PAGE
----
A proposal like this, again if I’m reading it correctly, would allow me to produce such existential lifetimes without the need for a closure, ensuring that the compiler would not unify them with anything inappropriate. If the lifetime is covariant, it can be reborrowed down to a shorter lifetime (which is what rental 0.5 allows now), or if it’s invariant, it should only unify with values derived from itself.

Eliminating the need for closures to access the struct fields is a huge ergonomic win, and makes it feel much more like a natural type. To be clear though, the rental macro would still be necessary to produce the type in the first place, to ensure all the invariants are properly upheld.


That is a neat trick; Swift uses a less formal (in the absence of lifetimes) but almost-identical variant of this in its withUnsafePointer family of APIs, by the way.


Ah, excellent. I was kind of approaching things from the opposite direction- the Box/Pin “output lifetimes” might allow you to express the type without the rental macro or even the 'unsafe lifetime.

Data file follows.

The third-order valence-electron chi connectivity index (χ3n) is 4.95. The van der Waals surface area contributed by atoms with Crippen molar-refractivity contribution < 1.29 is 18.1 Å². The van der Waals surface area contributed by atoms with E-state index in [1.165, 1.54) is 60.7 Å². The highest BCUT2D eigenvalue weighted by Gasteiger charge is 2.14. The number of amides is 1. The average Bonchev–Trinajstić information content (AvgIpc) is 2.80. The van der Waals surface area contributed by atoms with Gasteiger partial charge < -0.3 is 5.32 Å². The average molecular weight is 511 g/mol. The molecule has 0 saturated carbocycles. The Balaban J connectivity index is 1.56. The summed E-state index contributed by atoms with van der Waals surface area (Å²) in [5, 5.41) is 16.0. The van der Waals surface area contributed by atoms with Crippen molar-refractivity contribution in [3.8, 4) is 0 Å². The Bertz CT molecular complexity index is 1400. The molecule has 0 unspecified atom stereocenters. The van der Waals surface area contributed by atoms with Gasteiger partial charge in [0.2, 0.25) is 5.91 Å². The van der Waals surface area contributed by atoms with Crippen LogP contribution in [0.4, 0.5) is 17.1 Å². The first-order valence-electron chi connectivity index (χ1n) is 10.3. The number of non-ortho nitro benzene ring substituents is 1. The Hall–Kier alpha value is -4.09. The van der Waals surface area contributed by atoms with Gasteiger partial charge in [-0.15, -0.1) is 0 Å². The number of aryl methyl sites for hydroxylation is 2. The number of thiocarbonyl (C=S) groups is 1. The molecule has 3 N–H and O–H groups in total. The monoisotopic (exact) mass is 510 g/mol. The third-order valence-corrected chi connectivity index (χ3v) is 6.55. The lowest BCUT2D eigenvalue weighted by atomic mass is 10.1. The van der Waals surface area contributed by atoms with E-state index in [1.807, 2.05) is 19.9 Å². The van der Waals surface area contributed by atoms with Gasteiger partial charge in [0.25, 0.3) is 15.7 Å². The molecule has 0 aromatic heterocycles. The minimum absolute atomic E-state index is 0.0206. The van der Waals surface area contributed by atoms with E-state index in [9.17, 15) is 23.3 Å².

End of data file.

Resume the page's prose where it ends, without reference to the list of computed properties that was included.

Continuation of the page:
But, now that I have a better idea of what you’re getting at, a question- doesn’t this proposal make the supertype of private lifetimes public? That is, if you use the 'static trick, wouldn’t the compiler unify private lifetimes with anything? Or is there some sort of invariance trick that would solve that problem?


Yeah, that’s the main sticking point I’ve been thinking about. I believe that, to be usable for my purposes, I’d have to be able to bound the private lifetimes in reverse, such that they’re assumed to not outlive the public ones. This would likely require more where-like syntax, such as priv 'a where 'b: 'a or some such thing.

Thinking about it more, an exists keyword would probably be better for this entire concept, possible added as part of a new epoch.


Bikeshed: along the lines of in-band lifetimes, maybe we don’t even need a new keyword and could just introduce them in a where clause. Or maybe that’d be too mysterious for this new kind of lifetime.


I agree. I admittedly have not checked in depth, but it intuitively seems like this very neat idea could somehow join forces with the in-band lifetime effort in a fashion which introduces less radical syntax changes.